Multiracial Generations: (Mis)Identification & Socialization Experiences of Interminority Multiracials and Half-White Multiracials

Multiracial Generations: (Mis)Identification & Socialization Experiences of Interminority Multiracials and Half-White Multiracials

EON Journal of Arts, Humanities and Social Sciences
Volume 02: Issue 05, May 2024

Joie Lynn Haydel
Sceptre Ganasi
Samantha Yim
Torin Perreyclear
Lizzie Hernandez
Haochen Zheng
Kaitlyn Jubera
Taylor Pauley
Xinzhuo Gao
Yiyue Lin
Rosi Vera
Zhihui Sheng
Alisa Panichkina
Mel Markley
Jarryd Willis

Multiracials were the fastest growing ethnoracial group in America according to the 2020 United States Census, and our investigation sought to contribute to the growing body of literature on the (mis)identification and ethnoracial socialization experiences of various half-White Multiracial groups (Wasian, Whitino, Whindian, half Middle Eastern-half White, and half Black-half-White Multiracials) and interminority Multiracial groups (Blasian, Latinasian, and Blatino Multiracials). We took an interdisciplinary approach in our literature review of Multiracial experiences, incorporating historical contexts that influenced Multiracials experiences, cross-cultural research (e.g., how phenotypically ambiguous Multiracials have become commodified in the advent of globalization and international marketing), critical race studies, and social psychology. We asked Multiracial groups about their experiences of identity (mis)categorization, parents’ approach to ethnoracial socialization, and how their personal, phenotypically influenced, and socially perceived identities influence experiences with coracial and non-coracial peers. We found that phenotypically ambiguous Multiracials were the most likely to experience misidentification. Interminority Multiracials were more likely to be misperceived as a higher-status ethnoracial group and half-White Multiracials were more likely to be misperceived as a lower-status ethnoracial group. Moreover, phenotypically ambiguous Multiracials reported a marginally higher proportion of non-coracial friends. Furthermore, interminority Multiracials were more likely to be socialized in both parents’ cultures than half-White Multiracials. We discuss our findings in the context of cultural pluralism and identity development, and hope our research contributes to the literature on the experiences of various Multiracial groups.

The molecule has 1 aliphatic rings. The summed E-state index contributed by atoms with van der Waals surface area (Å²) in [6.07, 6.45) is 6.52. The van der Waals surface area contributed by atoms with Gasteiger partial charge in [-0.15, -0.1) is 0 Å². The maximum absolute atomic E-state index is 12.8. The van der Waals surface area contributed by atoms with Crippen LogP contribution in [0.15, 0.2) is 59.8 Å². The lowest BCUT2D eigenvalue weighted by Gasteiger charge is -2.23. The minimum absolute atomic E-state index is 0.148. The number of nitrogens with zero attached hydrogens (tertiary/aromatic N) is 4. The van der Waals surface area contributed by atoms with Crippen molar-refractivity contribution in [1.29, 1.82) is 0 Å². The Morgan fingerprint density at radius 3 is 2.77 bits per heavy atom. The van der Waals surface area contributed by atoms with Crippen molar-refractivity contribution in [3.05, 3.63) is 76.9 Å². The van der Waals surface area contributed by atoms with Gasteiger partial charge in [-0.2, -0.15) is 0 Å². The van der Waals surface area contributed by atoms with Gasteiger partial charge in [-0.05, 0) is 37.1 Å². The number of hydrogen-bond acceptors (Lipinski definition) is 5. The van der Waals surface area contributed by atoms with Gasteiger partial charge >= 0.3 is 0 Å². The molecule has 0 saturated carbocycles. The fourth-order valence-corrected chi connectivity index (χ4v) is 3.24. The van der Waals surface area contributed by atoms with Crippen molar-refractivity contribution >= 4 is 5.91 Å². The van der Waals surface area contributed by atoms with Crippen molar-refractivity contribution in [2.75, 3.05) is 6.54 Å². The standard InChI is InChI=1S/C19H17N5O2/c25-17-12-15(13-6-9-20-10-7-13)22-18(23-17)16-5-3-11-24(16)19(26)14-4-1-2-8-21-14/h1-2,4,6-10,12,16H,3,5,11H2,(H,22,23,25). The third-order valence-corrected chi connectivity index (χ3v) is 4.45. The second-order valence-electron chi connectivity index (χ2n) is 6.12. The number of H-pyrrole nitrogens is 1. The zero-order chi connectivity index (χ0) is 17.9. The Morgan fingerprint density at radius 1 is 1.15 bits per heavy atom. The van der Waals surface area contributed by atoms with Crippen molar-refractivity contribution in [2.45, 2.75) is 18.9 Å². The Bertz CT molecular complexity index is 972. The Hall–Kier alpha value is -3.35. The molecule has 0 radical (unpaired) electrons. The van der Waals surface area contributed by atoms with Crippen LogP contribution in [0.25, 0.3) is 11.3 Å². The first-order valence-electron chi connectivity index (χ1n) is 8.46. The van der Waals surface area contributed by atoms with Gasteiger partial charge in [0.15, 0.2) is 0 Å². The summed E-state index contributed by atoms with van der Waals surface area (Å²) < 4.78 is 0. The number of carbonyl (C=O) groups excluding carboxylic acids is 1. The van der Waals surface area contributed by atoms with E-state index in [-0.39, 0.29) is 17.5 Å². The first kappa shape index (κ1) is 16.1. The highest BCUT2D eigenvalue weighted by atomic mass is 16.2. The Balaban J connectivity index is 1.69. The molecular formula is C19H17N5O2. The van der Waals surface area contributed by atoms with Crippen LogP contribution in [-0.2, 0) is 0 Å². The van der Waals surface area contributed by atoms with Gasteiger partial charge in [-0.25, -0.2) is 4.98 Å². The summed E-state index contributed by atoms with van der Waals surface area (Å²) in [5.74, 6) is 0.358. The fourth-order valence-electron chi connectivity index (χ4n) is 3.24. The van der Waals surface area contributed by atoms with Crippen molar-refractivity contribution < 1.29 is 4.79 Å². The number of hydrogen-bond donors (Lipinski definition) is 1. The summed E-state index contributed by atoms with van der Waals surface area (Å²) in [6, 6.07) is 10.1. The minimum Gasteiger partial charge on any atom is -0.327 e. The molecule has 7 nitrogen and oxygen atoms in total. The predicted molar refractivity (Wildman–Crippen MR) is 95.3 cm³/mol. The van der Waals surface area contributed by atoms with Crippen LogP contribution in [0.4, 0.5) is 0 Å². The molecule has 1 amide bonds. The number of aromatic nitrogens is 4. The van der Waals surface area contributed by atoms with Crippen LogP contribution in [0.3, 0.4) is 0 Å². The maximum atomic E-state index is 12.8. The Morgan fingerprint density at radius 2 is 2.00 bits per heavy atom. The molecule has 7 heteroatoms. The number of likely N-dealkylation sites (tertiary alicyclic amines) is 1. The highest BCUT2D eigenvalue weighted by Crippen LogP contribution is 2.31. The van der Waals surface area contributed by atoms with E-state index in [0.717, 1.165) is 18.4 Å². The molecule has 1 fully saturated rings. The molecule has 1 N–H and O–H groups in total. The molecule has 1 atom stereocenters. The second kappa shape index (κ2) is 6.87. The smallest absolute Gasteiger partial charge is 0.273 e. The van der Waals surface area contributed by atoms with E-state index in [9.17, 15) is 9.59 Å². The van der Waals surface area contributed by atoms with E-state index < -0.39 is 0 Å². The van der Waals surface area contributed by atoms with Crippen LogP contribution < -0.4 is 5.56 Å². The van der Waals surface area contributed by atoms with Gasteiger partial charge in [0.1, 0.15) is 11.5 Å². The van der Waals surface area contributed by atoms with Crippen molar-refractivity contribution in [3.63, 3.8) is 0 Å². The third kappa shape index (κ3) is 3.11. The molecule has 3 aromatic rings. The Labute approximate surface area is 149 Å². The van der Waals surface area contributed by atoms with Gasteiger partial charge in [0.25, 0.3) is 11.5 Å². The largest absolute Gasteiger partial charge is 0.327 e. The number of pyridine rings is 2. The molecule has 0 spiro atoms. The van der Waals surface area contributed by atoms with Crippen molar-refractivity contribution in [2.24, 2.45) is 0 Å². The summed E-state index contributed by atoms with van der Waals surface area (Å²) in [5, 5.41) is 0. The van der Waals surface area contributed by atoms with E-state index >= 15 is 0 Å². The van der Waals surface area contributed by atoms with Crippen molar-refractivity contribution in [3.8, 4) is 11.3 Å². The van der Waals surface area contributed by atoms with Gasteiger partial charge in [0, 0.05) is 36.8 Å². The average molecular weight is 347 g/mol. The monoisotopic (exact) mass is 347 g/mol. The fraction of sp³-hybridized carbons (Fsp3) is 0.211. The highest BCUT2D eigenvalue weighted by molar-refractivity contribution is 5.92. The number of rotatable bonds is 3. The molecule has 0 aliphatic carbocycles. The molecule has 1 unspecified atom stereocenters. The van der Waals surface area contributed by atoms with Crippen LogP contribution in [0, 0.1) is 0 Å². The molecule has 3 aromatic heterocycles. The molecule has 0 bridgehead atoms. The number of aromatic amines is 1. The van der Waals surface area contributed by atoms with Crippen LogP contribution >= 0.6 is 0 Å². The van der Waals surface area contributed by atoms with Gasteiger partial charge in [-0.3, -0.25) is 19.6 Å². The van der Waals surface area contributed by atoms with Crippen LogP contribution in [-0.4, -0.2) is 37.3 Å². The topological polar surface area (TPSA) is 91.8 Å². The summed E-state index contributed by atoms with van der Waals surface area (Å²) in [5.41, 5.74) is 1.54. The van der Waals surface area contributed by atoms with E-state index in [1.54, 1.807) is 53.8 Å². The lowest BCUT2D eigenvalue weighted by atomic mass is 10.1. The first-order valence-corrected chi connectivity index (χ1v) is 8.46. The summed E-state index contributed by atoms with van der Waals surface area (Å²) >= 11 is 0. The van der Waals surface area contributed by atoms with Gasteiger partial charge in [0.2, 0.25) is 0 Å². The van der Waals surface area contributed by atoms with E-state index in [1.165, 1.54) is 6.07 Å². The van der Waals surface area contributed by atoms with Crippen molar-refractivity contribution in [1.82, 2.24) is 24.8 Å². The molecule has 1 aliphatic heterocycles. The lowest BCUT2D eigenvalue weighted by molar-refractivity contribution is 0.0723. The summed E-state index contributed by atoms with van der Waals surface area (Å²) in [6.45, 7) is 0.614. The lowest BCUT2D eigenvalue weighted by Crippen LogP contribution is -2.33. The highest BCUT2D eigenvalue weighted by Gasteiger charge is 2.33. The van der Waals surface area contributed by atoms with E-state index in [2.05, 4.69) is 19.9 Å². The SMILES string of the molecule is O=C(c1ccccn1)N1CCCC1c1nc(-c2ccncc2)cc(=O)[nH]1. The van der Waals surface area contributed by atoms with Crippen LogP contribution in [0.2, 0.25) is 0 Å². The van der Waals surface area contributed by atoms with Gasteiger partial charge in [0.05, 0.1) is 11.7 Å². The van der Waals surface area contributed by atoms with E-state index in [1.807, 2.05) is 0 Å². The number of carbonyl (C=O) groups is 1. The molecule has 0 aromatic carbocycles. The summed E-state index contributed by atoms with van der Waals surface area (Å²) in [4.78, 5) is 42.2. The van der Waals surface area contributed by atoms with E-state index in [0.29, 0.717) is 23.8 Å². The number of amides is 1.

Read the entire article here.

Tags: , , , , , , , , , , , , , , , ,